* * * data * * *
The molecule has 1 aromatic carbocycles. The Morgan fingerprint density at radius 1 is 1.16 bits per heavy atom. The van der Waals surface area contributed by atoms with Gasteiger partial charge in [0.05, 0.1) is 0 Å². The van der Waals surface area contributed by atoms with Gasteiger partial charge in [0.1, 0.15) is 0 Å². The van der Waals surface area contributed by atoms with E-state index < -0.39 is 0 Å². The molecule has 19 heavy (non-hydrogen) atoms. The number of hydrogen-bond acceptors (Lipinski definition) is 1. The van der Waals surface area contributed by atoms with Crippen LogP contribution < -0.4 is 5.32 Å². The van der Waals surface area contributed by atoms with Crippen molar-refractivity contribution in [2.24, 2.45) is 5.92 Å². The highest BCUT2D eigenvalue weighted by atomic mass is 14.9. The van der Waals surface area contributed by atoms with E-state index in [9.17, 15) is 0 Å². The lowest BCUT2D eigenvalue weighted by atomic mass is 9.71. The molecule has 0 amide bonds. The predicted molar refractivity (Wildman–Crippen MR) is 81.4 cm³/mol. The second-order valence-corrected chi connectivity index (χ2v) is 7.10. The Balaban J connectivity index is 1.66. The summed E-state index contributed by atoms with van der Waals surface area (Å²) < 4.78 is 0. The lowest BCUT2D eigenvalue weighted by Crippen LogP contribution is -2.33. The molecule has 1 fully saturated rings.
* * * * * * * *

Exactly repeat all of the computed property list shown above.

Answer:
The molecule has 1 aromatic carbocycles. The Morgan fingerprint density at radius 1 is 1.16 bits per heavy atom. The van der Waals surface area contributed by atoms with Gasteiger partial charge in [0.05, 0.1) is 0 Å². The van der Waals surface area contributed by atoms with Gasteiger partial charge in [0.1, 0.15) is 0 Å². The van der Waals surface area contributed by atoms with E-state index < -0.39 is 0 Å². The molecule has 19 heavy (non-hydrogen) atoms. The number of hydrogen-bond acceptors (Lipinski definition) is 1. The van der Waals surface area contributed by atoms with Crippen LogP contribution < -0.4 is 5.32 Å². The van der Waals surface area contributed by atoms with Crippen molar-refractivity contribution in [2.24, 2.45) is 5.92 Å². The highest BCUT2D eigenvalue weighted by atomic mass is 14.9. The van der Waals surface area contributed by atoms with E-state index in [9.17, 15) is 0 Å². The lowest BCUT2D eigenvalue weighted by atomic mass is 9.71. The molecule has 0 amide bonds. The predicted molar refractivity (Wildman–Crippen MR) is 81.4 cm³/mol. The second-order valence-corrected chi connectivity index (χ2v) is 7.10. The Balaban J connectivity index is 1.66. The summed E-state index contributed by atoms with van der Waals surface area (Å²) < 4.78 is 0. The lowest BCUT2D eigenvalue weighted by Crippen LogP contribution is -2.33. The molecule has 1 fully saturated rings.